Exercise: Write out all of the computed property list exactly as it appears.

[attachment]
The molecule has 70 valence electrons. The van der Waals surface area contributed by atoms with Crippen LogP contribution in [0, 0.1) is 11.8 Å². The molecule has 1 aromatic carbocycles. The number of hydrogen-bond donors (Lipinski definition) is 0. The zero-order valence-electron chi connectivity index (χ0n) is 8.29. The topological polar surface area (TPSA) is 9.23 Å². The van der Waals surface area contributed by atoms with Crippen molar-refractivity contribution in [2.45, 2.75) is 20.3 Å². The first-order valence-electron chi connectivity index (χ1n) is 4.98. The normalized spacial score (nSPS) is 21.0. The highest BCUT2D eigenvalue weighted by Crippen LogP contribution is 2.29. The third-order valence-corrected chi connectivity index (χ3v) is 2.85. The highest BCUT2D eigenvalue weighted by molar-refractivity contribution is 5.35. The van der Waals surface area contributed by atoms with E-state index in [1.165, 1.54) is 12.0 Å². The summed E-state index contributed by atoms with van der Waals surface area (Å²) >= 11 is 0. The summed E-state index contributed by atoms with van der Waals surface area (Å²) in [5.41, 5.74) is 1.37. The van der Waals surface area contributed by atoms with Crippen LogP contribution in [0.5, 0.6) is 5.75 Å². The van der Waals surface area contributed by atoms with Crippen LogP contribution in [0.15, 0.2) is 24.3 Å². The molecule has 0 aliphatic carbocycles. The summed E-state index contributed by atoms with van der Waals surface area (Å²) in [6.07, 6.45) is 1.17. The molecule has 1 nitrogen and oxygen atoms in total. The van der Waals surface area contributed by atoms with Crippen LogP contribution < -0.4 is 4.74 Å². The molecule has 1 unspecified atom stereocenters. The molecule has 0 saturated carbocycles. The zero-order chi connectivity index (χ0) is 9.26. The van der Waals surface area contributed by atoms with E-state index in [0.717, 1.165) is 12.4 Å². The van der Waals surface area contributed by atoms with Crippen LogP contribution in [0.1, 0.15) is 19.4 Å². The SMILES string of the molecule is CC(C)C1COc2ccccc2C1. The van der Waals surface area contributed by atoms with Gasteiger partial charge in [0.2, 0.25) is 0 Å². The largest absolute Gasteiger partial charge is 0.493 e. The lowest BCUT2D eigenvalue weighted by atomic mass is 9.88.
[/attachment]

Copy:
The molecule has 70 valence electrons. The van der Waals surface area contributed by atoms with Crippen LogP contribution in [0, 0.1) is 11.8 Å². The molecule has 1 aromatic carbocycles. The number of hydrogen-bond donors (Lipinski definition) is 0. The zero-order valence-electron chi connectivity index (χ0n) is 8.29. The topological polar surface area (TPSA) is 9.23 Å². The van der Waals surface area contributed by atoms with Crippen molar-refractivity contribution in [2.45, 2.75) is 20.3 Å². The first-order valence-electron chi connectivity index (χ1n) is 4.98. The normalized spacial score (nSPS) is 21.0. The highest BCUT2D eigenvalue weighted by Crippen LogP contribution is 2.29. The third-order valence-corrected chi connectivity index (χ3v) is 2.85. The highest BCUT2D eigenvalue weighted by molar-refractivity contribution is 5.35. The van der Waals surface area contributed by atoms with E-state index in [1.165, 1.54) is 12.0 Å². The summed E-state index contributed by atoms with van der Waals surface area (Å²) >= 11 is 0. The summed E-state index contributed by atoms with van der Waals surface area (Å²) in [5.41, 5.74) is 1.37. The van der Waals surface area contributed by atoms with Crippen LogP contribution in [0.5, 0.6) is 5.75 Å². The van der Waals surface area contributed by atoms with Crippen LogP contribution in [0.15, 0.2) is 24.3 Å². The molecule has 0 aliphatic carbocycles. The summed E-state index contributed by atoms with van der Waals surface area (Å²) in [6.07, 6.45) is 1.17. The molecule has 1 nitrogen and oxygen atoms in total. The van der Waals surface area contributed by atoms with Crippen LogP contribution < -0.4 is 4.74 Å². The molecule has 1 unspecified atom stereocenters. The molecule has 0 saturated carbocycles. The zero-order chi connectivity index (χ0) is 9.26. The van der Waals surface area contributed by atoms with E-state index in [0.717, 1.165) is 12.4 Å². The van der Waals surface area contributed by atoms with Crippen LogP contribution in [0.1, 0.15) is 19.4 Å². The SMILES string of the molecule is CC(C)C1COc2ccccc2C1. The van der Waals surface area contributed by atoms with Gasteiger partial charge in [0.2, 0.25) is 0 Å². The largest absolute Gasteiger partial charge is 0.493 e. The lowest BCUT2D eigenvalue weighted by atomic mass is 9.88.